It’s spring time and after all the rains and cold weather, nature is calling to all of us to come outside and enjoy the fresh air and sunshine. I imagine that every year, for thousands of years, it has been the same. Spring comes and all we want to do is take time off to go outside and enjoy. If this is the case, then why has mankind, rather than answering this call to make the great escape, chosen to engage in furiously cleaning everything they own from top to bottom every time spring rolls around? What is “spring cleaning” and who came up with it?
I have to admit that this year, as much as I want to get outside and enjoy the birds singing and the sunshine, I also have an urge to empty everything out of my closets and paint my master bath! I began to do some research as to where this “spring cleaning” comes from and found that there does seem to be some logic to it. After all, who wants to paint their house when it is snowing? Spring seems to be the perfect time to get all of that work done. The weather is neither freezing nor roasting. In the sunny Southern California mountains where I live, the weather ranges from over 110 degrees Fahrenheit to 12 degrees. Spring and fall seem to be the only times of the year where it is comfortable to do any sort of house work without the aid of air conditioning and heating.
So why spring and not fall? Some have suggested that the reason we clean in the spring is biological. Because of the reduced sunlight we are exposed to during winter, we have more melatonin that is produced by our pineal glands resulting in sleepiness. When spring rolls around, the extra sunlight causes a reduced melatonin level allowing us to “wake up” and desire to do the things we’ve been putting off all winter. That certainly rings true for me. This spring I suddenly have an urge to get out and run in the field across the street from my house, break out the jet ski, and sand blast the peeling texture coating from my house.
The wisdom of cleaning in the spring rather than the fall is partially because you have just come out of the cold of winter. Historically, during the cold months, the yuck and muck would have been building up in mattresses, rugs, drapes, blankets…you name it. Imagine yourself, in the dead of winter, washing these items without the convenience of electric dryers and vacuum cleaners? Mattresses once upon a time were made with straw tick or other natural materials. In order to clean these, they would typically wait for spring to replace the old fillings with fresh dry hay, etc. Rugs would be taken out in the sunshine and beaten to loosen the debris and expose them to fresh air. Laundry would be washed and hung out to dry. I imagine it was much more comfortable to clean any number of things in the temperate weather of spring. In 2012, it’s difficult to comprehend cleaning without Windex, Pledge, Easy Off, vacuum cleaners, or electric washers and dryers. I have a great respect for our ancestors who did this work day in and day out, year after year, without the aid of modern conveniences. I certainly respect their wisdom to save the bulk of it for the right time of the year.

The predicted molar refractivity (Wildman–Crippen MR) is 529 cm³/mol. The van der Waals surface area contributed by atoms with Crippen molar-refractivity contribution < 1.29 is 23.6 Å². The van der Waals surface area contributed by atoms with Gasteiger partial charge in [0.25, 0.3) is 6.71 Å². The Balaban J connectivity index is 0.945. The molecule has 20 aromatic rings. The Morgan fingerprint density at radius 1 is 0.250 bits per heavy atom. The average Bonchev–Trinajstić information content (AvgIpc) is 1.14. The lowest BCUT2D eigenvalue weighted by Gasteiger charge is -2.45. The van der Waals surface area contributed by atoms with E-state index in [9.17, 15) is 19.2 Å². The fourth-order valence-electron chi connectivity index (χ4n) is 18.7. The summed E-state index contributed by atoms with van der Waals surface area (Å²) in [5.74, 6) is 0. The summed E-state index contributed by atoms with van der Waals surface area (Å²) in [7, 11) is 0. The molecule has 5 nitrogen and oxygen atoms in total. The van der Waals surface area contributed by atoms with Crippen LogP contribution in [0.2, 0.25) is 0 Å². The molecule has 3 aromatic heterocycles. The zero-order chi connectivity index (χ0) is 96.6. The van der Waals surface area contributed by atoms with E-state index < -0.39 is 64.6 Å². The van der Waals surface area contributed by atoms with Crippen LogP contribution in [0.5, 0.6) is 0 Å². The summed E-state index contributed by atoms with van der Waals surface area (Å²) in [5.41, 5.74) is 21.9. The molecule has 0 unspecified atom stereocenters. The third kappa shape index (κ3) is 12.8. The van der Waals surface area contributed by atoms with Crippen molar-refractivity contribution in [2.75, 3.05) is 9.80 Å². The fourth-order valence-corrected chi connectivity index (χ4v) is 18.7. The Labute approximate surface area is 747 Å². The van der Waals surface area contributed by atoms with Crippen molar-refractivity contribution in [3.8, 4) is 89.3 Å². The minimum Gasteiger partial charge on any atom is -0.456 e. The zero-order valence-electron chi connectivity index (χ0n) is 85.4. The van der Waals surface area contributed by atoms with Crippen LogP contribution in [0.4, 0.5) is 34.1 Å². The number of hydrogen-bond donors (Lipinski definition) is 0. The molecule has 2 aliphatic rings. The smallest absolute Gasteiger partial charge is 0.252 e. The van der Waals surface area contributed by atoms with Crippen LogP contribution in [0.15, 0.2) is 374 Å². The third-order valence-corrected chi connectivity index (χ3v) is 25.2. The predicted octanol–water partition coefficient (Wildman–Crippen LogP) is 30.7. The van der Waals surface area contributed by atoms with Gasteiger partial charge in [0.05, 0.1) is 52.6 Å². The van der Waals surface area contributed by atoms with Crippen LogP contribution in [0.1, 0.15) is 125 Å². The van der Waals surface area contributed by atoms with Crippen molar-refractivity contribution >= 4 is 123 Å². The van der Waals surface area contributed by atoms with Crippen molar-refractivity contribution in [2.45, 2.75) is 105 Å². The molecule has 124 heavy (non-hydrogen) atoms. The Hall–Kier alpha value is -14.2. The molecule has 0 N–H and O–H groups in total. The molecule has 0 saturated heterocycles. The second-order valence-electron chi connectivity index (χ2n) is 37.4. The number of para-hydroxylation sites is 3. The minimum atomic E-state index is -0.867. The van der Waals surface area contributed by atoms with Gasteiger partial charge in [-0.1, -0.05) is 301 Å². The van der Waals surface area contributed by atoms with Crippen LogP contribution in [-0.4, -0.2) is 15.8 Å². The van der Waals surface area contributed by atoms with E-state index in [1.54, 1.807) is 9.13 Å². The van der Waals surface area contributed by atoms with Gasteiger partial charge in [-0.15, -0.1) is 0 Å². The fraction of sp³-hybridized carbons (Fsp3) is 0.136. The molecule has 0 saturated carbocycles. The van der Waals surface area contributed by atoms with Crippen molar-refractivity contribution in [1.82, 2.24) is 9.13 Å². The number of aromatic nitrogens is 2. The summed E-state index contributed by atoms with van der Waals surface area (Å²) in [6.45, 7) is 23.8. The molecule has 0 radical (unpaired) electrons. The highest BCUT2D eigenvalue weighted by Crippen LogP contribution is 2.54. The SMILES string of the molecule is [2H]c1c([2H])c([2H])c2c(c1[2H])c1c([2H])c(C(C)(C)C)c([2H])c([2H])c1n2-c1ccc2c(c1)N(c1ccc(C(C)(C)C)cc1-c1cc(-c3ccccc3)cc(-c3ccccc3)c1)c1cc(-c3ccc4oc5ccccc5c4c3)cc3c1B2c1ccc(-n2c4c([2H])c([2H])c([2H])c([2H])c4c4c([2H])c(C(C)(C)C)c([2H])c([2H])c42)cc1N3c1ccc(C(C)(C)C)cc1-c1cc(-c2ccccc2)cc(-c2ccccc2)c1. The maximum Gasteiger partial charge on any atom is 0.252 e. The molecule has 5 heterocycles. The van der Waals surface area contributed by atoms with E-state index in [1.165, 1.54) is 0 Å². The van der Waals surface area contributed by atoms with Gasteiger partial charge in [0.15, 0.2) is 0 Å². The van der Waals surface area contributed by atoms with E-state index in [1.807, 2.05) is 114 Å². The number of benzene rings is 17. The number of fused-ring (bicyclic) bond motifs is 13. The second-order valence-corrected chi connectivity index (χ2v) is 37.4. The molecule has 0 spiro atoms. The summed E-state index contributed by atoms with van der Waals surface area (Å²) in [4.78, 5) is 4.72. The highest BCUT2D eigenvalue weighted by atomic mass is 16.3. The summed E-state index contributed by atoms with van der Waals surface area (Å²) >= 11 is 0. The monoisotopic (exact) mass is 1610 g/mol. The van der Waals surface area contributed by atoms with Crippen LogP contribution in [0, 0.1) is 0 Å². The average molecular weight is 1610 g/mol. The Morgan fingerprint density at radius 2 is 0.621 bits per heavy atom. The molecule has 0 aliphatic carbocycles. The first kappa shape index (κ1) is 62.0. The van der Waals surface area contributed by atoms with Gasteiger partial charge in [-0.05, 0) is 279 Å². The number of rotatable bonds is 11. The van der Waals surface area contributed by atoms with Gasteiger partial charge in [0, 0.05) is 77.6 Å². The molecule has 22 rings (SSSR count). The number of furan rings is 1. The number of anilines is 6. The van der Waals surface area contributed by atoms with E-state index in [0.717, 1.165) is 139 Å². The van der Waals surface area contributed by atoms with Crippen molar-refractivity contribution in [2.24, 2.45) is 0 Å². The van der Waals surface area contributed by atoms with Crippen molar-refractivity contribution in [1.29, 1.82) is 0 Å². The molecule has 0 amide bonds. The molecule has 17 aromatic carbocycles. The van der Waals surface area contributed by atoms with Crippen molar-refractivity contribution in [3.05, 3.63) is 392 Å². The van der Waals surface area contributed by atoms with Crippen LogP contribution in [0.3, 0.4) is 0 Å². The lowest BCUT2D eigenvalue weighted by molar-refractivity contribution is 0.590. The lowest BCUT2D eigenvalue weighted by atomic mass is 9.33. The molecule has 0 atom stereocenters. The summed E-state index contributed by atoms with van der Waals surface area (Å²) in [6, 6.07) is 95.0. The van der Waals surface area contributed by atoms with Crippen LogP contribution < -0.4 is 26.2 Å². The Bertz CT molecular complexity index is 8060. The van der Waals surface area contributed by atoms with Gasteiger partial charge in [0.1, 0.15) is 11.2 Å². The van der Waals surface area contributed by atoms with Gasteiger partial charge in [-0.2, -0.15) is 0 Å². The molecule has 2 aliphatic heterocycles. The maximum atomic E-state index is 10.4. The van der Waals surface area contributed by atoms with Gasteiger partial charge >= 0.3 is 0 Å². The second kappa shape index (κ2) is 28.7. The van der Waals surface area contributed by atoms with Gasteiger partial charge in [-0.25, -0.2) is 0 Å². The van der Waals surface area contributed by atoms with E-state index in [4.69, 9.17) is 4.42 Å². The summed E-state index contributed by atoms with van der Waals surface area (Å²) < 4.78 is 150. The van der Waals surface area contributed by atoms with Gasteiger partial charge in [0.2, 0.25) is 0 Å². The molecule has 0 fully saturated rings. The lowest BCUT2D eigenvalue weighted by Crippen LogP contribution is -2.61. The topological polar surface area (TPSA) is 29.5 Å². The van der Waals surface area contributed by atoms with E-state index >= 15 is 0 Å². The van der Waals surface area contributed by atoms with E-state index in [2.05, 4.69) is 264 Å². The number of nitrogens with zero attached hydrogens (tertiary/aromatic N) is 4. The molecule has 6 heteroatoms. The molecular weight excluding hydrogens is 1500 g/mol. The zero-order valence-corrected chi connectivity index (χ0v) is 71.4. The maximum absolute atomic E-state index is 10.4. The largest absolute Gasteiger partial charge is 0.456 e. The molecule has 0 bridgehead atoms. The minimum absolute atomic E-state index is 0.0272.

There appear to be some religious and cultural ties to spring cleaning. From ancient times in Israel, just prior to Passover (Pesach), the people would rid their homes of any leavened food products as a remembrance of their hasty flight from captivity in Egypt. Observant Jews continue today to thoroughly “spring clean” their homes followed by a removal of even small crumbs of leavened food on the evening before Passover begins. The ancient Catholic tradition of thoroughly cleaning your home the first three days after Palm Sunday seems to have been converted from the Jewish tradition. In Greece and other Orthodox nations, many observe Clean Week, a week of spring cleaning occurring before the first week of Great Lent. In China and Iran, spring cleaning was observed in connection with their new year. The Iranian practice, literally translated, means “shaking the house.” I do not know whether or not our “spring cleaning” comes directly from these cultural and religious practices, but it is fascinating that so many different places and peoples value cleaning at this time of year enough that it has become part of their tradition, both modern and ancient.
So here we are, during the week between Palm Sunday and Easter according to the Gregorian calendar. What better time to break out the cleaning tools, dump out those closets, fill up those bags for the Salvation Army, paint that master bath, and sandblast that house! While you are at it, why not give us a call at America’s Best and have us come out to make those windows sparkle and freshen that house or pool deck with a pressure wash in preparation for all the fun you are going to have during the hot months ahead. Let us come repair or replace your missing screens so you can fling wide those windows and doors and enjoy this beautiful world God has made for us.
- Happy Easter and have a blessed Passover from America’s Best, Inc.
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